Prior positioned his vehicle 50 feet from the truck, and saw the man inside reach around the cab of the truck and raise his hand up while holding a black handgun.
Fearing a shoot out, Prior backed up his vehicle, and Bohannon pulled back onto the road.
The pursuit continued down River Road (Route 123) into Walpole. Bohannon slowed and sped up several times, going as fast as 80 mph in 35 mph and 40 mph zones, illegally passed several cars and drove over the center line, nearly colliding with oncoming vehicles.
Meanwhile, the Sanctuarys had positioned themselves ahead, near Upper Walpole Road. Bohannon passed them, turned into a residential neighborhood, pulled into a front yard. As he tried to drive away, one of the Walpole officers rammed Bohannon’s truck, causing it to overturn and land on its passenger side. The truck slid into Prior’s nearby cruiser.
Prior got out of his car with his gun drawn, stood in front of the overturned truck, and could see Bohannon, in a “semi standing position” inside the truck, reaching down for something. Bohannon eventually pulled the handgun “and began to manipulate it with both hands as if he was readying it to fire,” Delaney said.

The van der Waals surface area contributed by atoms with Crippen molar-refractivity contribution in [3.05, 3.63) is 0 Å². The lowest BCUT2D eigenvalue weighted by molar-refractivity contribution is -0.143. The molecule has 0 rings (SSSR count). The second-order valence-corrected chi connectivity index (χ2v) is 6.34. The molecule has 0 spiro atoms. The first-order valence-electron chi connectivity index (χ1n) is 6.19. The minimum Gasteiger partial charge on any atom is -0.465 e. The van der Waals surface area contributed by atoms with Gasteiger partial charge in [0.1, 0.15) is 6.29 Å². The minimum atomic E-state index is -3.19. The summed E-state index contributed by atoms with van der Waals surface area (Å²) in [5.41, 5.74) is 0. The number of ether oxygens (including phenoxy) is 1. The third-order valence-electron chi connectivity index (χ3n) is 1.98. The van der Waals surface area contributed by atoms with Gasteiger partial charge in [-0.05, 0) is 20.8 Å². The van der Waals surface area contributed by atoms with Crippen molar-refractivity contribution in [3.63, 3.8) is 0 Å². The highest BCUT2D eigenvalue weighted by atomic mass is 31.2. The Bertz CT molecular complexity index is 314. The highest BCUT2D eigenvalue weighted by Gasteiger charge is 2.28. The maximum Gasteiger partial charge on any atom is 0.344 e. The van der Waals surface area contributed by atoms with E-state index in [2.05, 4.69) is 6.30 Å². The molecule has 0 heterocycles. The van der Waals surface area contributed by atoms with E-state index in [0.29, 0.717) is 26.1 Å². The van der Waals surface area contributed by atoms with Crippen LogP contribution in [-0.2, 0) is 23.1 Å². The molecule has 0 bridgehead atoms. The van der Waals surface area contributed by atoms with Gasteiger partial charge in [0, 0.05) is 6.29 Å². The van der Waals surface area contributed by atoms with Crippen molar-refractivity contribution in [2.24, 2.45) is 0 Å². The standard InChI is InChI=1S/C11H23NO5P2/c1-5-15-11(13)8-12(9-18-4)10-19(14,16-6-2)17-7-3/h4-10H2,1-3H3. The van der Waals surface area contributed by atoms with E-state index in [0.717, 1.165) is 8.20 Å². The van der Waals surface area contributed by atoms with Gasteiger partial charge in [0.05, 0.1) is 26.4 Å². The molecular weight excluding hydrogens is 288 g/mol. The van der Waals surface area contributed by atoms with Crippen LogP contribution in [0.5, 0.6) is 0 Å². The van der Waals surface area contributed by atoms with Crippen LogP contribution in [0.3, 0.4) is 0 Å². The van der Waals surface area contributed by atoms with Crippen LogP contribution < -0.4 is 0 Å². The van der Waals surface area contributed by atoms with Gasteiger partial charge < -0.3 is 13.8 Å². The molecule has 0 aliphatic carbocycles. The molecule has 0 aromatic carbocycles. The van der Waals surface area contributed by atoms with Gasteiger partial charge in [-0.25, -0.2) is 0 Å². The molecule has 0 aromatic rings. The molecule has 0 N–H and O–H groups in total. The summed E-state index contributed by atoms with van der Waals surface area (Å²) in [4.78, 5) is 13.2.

Prior told him to drop the weapon, but he did not respond. He fired two or three rounds at Bohannon, who, though he had been hit, did not drop the gun. Prior fired three more shots, aiming specifically for his head and upper torso.
After Prior fired, Justin Sanctuary drew closer to Bohannon’s cruiser, and saw that, even after he was hit by Prior’s initial shots, Bohannon continued to reach for something. He said he did not see a gun, but heard Prior yelling “Drop it, drop it.”
Noah Sanctuary, standing to the left of Prior with his gun drawn, said he saw Bohannon raise the gun in his right hand “above his waist to his stomach and aim it from his midsection” toward them.